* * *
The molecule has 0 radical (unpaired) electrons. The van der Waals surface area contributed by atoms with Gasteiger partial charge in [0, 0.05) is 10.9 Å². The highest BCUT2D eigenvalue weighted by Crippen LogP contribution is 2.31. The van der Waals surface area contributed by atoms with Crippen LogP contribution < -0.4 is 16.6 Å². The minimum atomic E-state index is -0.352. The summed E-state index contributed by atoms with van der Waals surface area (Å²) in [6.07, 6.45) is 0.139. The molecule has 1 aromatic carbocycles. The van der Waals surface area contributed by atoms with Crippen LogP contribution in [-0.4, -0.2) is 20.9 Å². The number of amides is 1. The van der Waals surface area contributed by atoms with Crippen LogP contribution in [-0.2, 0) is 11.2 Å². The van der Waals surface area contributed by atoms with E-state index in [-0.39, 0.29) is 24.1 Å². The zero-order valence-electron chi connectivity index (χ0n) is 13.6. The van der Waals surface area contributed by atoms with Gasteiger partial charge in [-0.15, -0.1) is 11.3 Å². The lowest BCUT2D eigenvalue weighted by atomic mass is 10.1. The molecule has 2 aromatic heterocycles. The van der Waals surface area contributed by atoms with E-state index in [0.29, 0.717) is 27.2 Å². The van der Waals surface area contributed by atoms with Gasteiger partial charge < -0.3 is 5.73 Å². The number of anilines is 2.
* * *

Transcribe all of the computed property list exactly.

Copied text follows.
The molecule has 0 radical (unpaired) electrons. The van der Waals surface area contributed by atoms with Gasteiger partial charge in [0, 0.05) is 10.9 Å². The highest BCUT2D eigenvalue weighted by Crippen LogP contribution is 2.31. The van der Waals surface area contributed by atoms with Crippen LogP contribution < -0.4 is 16.6 Å². The minimum atomic E-state index is -0.352. The summed E-state index contributed by atoms with van der Waals surface area (Å²) in [6.07, 6.45) is 0.139. The molecule has 1 aromatic carbocycles. The van der Waals surface area contributed by atoms with Crippen LogP contribution in [-0.4, -0.2) is 20.9 Å². The number of amides is 1. The van der Waals surface area contributed by atoms with Crippen LogP contribution in [-0.2, 0) is 11.2 Å². The van der Waals surface area contributed by atoms with E-state index in [-0.39, 0.29) is 24.1 Å². The zero-order valence-electron chi connectivity index (χ0n) is 13.6. The van der Waals surface area contributed by atoms with Gasteiger partial charge in [-0.15, -0.1) is 11.3 Å². The lowest BCUT2D eigenvalue weighted by atomic mass is 10.1. The molecule has 2 aromatic heterocycles. The van der Waals surface area contributed by atoms with E-state index in [0.29, 0.717) is 27.2 Å². The van der Waals surface area contributed by atoms with Gasteiger partial charge < -0.3 is 5.73 Å². The number of anilines is 2.